Savvy Saturday – Unique Selling Propositions

Authors are good at many things: storytelling, character development, world-building, and so on. One thing that many authors are not good at, however, is marketing. Why should I buy your books, readers ask. Some authors respond by focusing on the plot of their specific latest novel. “You should read The Quest of the Unaligned,” I might say, “because it’s an exciting YA novel about a security chief from a technologically advanced city who has to go on a quest through a magical country – and it turns out that he’s their long-lost prince.” This is a good start, but this sort of statement doesn’t really answer the question of why your book is a better investment of money or time than are other books in your genre.

The answer to these questions can be found in marketing theory. Specifically, developing a “unique selling proposition” (USP) for each of your books can help you better communicate with potential readers about what needs your book fills, and who would benefit from purchasing it. A unique selling proposition is what it sounds like – a proposition, or reason, that you can use to sell your product, and it has to be unique compared to other products in the market. Now, by the time most companies have their product, they already know what their unique selling proposition is going to be. This is because the traditional way of doing marketing is to start by identifying a need for a given target market, then design and manufacture a product to meet that need. In contrast, most entrepreneurs (including authors!) tackle marketing the other way around. We start by creating a product – writing a book – that tells the story that we want to tell, then we try to figure out who else would like it and why.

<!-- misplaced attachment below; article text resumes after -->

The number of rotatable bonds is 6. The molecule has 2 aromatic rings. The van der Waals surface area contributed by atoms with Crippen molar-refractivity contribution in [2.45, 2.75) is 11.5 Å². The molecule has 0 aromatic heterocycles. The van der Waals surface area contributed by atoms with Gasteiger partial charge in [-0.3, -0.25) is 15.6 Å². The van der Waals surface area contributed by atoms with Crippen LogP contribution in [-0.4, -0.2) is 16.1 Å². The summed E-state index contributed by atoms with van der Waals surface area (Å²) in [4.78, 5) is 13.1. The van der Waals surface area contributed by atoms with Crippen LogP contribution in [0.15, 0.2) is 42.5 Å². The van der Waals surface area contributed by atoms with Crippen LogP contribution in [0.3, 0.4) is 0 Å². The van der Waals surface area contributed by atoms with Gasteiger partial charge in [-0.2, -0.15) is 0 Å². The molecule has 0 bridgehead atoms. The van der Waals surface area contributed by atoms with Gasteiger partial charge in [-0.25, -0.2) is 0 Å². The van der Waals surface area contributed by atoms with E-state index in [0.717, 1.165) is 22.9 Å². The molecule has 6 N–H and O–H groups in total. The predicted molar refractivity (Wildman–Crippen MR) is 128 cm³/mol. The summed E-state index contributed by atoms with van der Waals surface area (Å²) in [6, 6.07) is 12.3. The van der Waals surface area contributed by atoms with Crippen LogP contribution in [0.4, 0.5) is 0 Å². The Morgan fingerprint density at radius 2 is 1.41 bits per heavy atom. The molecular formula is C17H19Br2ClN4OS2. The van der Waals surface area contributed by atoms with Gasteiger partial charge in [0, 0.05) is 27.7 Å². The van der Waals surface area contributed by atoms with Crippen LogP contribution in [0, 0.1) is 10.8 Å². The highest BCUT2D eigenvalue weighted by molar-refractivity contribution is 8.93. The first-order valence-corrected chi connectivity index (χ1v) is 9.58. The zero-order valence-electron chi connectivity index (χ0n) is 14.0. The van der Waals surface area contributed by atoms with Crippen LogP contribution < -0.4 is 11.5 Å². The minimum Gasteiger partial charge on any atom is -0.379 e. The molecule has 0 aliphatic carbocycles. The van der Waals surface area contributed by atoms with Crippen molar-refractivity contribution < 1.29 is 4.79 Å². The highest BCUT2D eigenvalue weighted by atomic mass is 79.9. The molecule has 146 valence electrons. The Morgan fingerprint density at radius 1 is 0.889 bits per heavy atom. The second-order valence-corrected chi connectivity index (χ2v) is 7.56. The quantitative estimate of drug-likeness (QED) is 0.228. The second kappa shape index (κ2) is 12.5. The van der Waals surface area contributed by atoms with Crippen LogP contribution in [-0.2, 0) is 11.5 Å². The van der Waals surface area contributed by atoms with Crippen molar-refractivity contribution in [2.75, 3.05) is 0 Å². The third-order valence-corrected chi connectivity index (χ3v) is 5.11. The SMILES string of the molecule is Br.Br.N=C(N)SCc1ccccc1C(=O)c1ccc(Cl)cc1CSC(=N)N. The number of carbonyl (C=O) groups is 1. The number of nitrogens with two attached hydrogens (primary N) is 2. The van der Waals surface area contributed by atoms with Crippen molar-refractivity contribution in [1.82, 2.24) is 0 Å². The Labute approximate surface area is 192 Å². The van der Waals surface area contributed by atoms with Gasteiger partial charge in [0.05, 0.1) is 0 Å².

The first step in developing a USP for a book is to identify what broad category your book falls in. What other books will it be compared to? For a product to succeed, it first has to have a minimum level of quality in all core areas that customers expect (e.g. no matter what brand of soda you buy, you expect it to be fizzy, you expect it to be sweet, and you expect the bottle to not fall apart in your hand). If a product lacks a minimum level of quality in one of these common elements, customers will refuse to buy the product, or will be sorely disappointed if they do buy. So what are the common elements in a book in your genre? What is it that every book has to have for it to pass the “yes, this is an acceptable part of this genre” test? Make a list! Some elements that come to mind for any book include proper formatting, a general lack of grammatical and typographical errors, a certain minimum word count, and, if a story, a beginning, middle, and end. Additional (and more interesting) components get added once you start talking about genres. Science fiction and fantasy novels, for instance, have to be set in a time and place that is not “the real world here and now.” If you promote a book as being a fantasy novel, for instance, but the only fantasy elements turn out to be a figment of the main character’s imagination, many readers will feel cheated.

Once you have made a list of all the elements that a book in your genre must have, put it to one side and forget about it. Readers don’t need to be told that a new soda is sweet and fizzy – they need to be told what’s different about it compared to all the other sodas out there. In your case, you need to make a new list: the features that your book has that are unique. This can include more tangible elements of your book, such as a plot, character, and setting, and less tangible benefits that readers might get from your book, such as enjoyment due to your sense of humor, scintillating arguments, or beautiful literary flow. The elements that you identify are what you can use to develop a unique selling proposition.

For instance, while academic books on economics exist by the dozens, only one (that I am aware of) attempts to discuss and teach real issues of economics by couching them in the context of vampires and zombies. In the context of fiction, think about the benefits that readers in your genre are looking for, then promise them that plus something else. That something else, based on the unique elements that you as a unique person have built into your book, will give readers a unique reason to buy. Why should they buy your fantasy novel instead of any other fantasy novel? Maybe because your fantasy novel is uniquely dark yet lyrical in tone, and based on Chinese mythology. Or maybe because it is one of the only novels that is set in ancient Rome and features a female superhero protagonist. Whatever the reason, the stronger and more unique your USP, the more likely your book will be to stand out, catch readers’ interest, and persuade them to give your story a try.

So what’s your book’s unique selling proposition? Leave a note in the comments below!

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